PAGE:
Following discussions with the Financial Conduct Authority (FCA) I am delighted that it is to seek legal clarity on whether insurance companies should pay out on policies that appear to cover business interruption caused by notifiable diseases. A number of businesses have had their claims rejected because, whilst their insurance covers business interruption caused by notifiable diseases, the insurance companies say that it was only supposed to provide cover for a local outbreak. However, this condition did not appear in the policy document.
I’ve been contacted by a large number of people both in my constituency and by other MPs who are understandably frustrated that the insurance companies seem to be retrospectively adding conditions to their policies that did not exist when the premiums were paid.
The FCA is making a rapid application to the courts, using a Part 8 procedure, for a judgement about whether insurance companies should pay out on policies. It will include around twelve sample policies in the action. This process normally takes around six months to reach a conclusion but the regulator hopes that the courts will hear this much more quickly due to the acute financial difficulties many businesses find themselves in. It is also proposing a series of measures to support both consumers and businesses who hold insurance products and who are facing other issues as a result of coronavirus (Covid-19). The package of measures sets out the FCA’s expectations that insurance firms should consider whether their products still offer value to customers in the current situation and whether they can be doing more for those suffering a financial impact because of coronavirus.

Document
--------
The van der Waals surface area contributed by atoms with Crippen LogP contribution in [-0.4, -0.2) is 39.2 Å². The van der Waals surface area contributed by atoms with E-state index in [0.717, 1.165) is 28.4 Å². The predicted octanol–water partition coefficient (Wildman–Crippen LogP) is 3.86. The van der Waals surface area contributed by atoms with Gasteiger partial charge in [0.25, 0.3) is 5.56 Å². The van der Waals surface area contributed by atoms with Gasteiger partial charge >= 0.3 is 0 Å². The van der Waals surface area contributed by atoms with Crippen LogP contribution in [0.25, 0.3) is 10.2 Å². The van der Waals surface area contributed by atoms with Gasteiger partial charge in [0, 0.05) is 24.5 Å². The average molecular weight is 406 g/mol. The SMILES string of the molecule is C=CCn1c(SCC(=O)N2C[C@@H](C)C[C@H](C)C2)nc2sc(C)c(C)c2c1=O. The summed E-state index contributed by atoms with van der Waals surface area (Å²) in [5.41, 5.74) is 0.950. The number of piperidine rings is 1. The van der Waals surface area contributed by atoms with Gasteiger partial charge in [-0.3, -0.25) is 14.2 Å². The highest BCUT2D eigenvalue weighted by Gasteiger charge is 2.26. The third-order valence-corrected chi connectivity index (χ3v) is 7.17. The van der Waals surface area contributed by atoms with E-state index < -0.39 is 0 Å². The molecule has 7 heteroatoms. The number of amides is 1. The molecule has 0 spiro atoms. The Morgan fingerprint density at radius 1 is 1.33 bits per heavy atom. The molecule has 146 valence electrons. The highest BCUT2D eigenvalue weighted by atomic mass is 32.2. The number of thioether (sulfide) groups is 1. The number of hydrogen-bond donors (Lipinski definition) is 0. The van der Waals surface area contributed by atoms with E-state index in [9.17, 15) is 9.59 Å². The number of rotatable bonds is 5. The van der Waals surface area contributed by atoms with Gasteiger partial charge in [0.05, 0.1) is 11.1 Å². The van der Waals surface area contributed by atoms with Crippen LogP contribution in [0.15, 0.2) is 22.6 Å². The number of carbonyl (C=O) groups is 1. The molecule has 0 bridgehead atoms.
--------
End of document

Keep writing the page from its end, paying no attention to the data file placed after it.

Christopher Woolard, Interim Chief Executive of the FCA, said: ‘We have been clear that we believe in the majority of cases, business interruption insurance was not purchased to, and is unlikely to, cover the current emergency. However, there remain a number of policies where it is clear that the firm has an obligation to pay out on a policy. For these policies, it is important that claims are assessed and settled quickly. There are also some other policies where firms may consider there is no doubt about wording and decline to pay a claim, but customers may still consider there is genuine uncertainty about whether their policy provides cover. Our intended court action is designed to resolve a selected number of key issues causing uncertainty as promptly as possible and to provide greater clarity for all parties, both insured and insurers. It is clear that decisive action is appropriate given the severity of the potential consequences for customers.”